"This flower is your favourite, is it not? I recall that R--" and he faltered slightly, and gestured vaguely at the purple blossoms, "--that you were fond of them."
She nodded. They stood in silence for a moment, awkwardly, and then David appeared to gather himself.
"Irina. We must discuss this ridiculous notion of our marriage; if only to agree that we are both opposed to the suggestion."
Irina hesitated a moment too long, trying to phrase a response, and David frowned at her.
"You are opposed to it, I assume?"
She shrugged apologetically, and he gaped.
"Has everyone lost their minds?"
"Mr David," she began, and then paused. She realised that she did genuinely understand why Emmy wanted someone who knew David to be his wife. "There aren't many women you can actually consider marrying. Single noblewomen of childbearing age aren't common."
David blinked. "So Emmy informs me, but I don't see why--"
"I'm already your friend--and publically, your former ally. I don't have other political considerations or commitments. I'm young enough. And apparently Marshall blood is as good as nobility, if it becomes an issue."
"Irina, nobody knows you have Marshall blood. I promised Rush I wouldn't put you in danger. I won't break that promise."
"Now that there aren't any Remnants, my blood can't cause me peril. What use is my power going to be to anyone?"
David scowled, and pinched the bridge of his nose in a gesture Irina hadn't seen him make before. It was more.. defeated and weary than she'd seen before.
"Irina, what happened to being a normal girl? Don't you want a normal marriage? A normal life? You're a pretty enough girl; not that I'm much of a judge, I grant." He smiled weakly at her. "There must have been suitors for you on Eulam."
Irina sighed. "Mr Da--Lord David. Even on Eulam, people know I was involved with the defeat of the Conqueror. That scares most men off, and the ones who are left get all starry-eyed about the heroic past. It's nice of you to think that I'd have suitors worth marrying. But I don't, and I don't foresee that changing."
"That matter might change, given time."
"And you know I couldn't promise you love."
"I know. Have you considered other women you might marry? Who didn't know you--who thought you might end up loving them, just possibly?"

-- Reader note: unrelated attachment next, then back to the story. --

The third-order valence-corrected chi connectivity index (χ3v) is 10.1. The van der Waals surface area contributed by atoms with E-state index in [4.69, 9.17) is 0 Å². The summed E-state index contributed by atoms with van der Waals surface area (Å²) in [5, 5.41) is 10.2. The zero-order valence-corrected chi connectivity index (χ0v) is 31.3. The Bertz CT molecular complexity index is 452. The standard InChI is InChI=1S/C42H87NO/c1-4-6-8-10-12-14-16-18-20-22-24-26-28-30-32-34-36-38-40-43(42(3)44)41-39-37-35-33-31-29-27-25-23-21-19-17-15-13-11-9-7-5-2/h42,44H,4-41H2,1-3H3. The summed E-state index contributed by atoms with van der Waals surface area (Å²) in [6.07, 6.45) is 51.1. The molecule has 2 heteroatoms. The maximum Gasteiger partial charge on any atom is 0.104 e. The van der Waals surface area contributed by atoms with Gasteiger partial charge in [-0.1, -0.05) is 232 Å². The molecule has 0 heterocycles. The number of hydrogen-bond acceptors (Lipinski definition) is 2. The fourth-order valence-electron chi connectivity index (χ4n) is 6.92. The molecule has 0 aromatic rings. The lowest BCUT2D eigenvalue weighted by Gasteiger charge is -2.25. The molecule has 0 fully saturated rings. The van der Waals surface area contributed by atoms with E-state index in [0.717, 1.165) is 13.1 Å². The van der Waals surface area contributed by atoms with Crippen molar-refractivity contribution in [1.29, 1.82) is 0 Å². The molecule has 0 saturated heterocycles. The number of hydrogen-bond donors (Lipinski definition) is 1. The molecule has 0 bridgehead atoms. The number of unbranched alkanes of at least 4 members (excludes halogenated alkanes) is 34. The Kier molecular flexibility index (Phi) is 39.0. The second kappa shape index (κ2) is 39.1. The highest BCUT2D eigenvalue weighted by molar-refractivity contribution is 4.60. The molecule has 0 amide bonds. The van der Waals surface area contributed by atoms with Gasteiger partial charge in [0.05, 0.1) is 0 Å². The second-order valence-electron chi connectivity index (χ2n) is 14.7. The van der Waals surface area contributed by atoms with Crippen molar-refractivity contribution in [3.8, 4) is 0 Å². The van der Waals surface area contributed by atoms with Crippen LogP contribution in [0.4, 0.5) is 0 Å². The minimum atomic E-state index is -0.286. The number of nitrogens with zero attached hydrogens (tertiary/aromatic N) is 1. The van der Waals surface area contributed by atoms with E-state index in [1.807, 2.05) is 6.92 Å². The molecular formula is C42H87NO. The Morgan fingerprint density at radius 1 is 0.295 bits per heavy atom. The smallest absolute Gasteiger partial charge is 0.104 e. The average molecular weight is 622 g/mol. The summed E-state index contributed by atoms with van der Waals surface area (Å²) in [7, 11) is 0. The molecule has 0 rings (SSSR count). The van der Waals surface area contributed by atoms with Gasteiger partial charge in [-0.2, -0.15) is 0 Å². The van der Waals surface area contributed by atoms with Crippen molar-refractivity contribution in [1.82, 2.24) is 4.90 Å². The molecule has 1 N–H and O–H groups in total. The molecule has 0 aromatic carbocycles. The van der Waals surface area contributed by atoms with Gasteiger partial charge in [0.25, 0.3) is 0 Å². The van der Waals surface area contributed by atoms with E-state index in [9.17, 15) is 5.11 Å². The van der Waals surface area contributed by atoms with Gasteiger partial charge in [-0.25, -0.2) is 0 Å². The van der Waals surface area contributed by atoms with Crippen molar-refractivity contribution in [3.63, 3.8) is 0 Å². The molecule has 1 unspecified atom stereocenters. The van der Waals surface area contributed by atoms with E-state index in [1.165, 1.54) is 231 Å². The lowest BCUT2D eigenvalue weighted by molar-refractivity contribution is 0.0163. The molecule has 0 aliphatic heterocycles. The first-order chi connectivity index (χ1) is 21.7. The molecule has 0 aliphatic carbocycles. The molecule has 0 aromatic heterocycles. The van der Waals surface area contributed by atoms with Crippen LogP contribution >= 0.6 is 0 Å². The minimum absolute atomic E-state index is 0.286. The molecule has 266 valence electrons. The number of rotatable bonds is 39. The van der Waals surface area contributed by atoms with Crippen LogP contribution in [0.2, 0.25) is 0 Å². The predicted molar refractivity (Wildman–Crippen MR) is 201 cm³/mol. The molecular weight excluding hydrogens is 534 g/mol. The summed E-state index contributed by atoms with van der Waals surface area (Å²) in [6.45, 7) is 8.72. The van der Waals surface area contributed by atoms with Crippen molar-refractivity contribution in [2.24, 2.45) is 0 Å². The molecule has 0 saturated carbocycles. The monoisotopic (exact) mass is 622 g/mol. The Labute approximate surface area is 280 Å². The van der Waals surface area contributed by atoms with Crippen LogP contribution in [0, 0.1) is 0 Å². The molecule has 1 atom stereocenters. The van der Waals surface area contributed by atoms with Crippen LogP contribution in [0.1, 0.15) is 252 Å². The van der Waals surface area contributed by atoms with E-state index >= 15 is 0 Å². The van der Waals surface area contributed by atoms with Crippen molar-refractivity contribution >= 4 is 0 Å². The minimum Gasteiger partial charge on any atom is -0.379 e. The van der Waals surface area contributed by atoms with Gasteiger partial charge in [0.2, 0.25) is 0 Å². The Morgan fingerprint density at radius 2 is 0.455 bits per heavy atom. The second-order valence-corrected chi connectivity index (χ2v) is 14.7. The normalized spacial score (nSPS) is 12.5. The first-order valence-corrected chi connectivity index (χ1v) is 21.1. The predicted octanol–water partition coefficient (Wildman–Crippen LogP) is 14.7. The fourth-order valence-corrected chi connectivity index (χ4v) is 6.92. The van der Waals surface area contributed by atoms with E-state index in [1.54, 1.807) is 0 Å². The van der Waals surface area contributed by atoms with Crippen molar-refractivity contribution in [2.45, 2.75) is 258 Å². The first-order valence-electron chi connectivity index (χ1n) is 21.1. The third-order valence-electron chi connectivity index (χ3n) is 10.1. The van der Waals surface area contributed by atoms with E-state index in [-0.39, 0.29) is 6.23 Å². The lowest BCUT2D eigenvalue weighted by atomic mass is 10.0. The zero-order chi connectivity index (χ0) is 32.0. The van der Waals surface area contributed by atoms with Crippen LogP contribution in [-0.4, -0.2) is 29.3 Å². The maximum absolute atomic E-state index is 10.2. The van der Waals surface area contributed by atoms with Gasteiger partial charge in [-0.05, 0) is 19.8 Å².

David stared at her for a moment, expressionless. Irina put her hand on his shoulder.
"Lord David, I wouldn't expect a normal marriage from you. But others--do you want a wife you'd have to pretend to be in love with? Or a wife who hoped you'd love her eventually? That's what most women would expect, isn't it?"
David drew himself upright, and looked grave. "Hardly. I would strive to be a good husband. Most noblewomen would be prepared for far less in a husband, I assure you."
Irina removed her hand, startled.
"I think you underestimate the extent to which nobles are raised to adhere to their duties," said David, sounding more certain of himself. "Duties which you do not have to assume, Irina. And you never did answer my question; don't you desire a normal marriage and a normal life for yourself?"
"Instead, you come here and, what, sacrifice yourself to Athlum's future?" There was almost a sneer in his voice. "In memory of Rush, is that it?"
Irina, aghast, had no answer for him.
David stared at her for a second, and then turned and strode to the edge of the garden. He paused at the door for a moment, his hand half-way to the handle.
"My apologies, Irina. That was uncalled for."
Before she could summon a response, he had left.
Several days later, she was summoned to the library. David was seated at one of the vast desks in the center, poring over papers, and he waved at one of the nearby seats vaguely as she entered. Sitting, she tried to make out what he was reading--a list of names, from the looks of it.
He pushed the list towards her. "You were correct, it seems."
"There are indeed not many women who are suitable marriage material. The choices left to me are minimal."
Irina glanced down at the list. Most of the names were struck-through, with small annotations next to them--too young, past child-bearing age, politically unviable.
She looked up at David, who had a strange, pained smile on his face. "This is even worse than Emmy said."
"Indeed. That list doesn't even exclude those I would personally find repellant."
She snorted at that, and looked down at the list again. It was plucked from beneath her, and David pressed another sheet into her hand. This list was far shorter.
"Those are the only realistic choices left to me--not in any particular order. The ones with a question mark are those I've never actually met."
"Lady Pygia? Countess Lavenford? I've never even heard of some of these."
"Minor nobility, for the most part. Pagus was very thorough in his research. In many cases we're not even sure they're suitable, but the chance is there."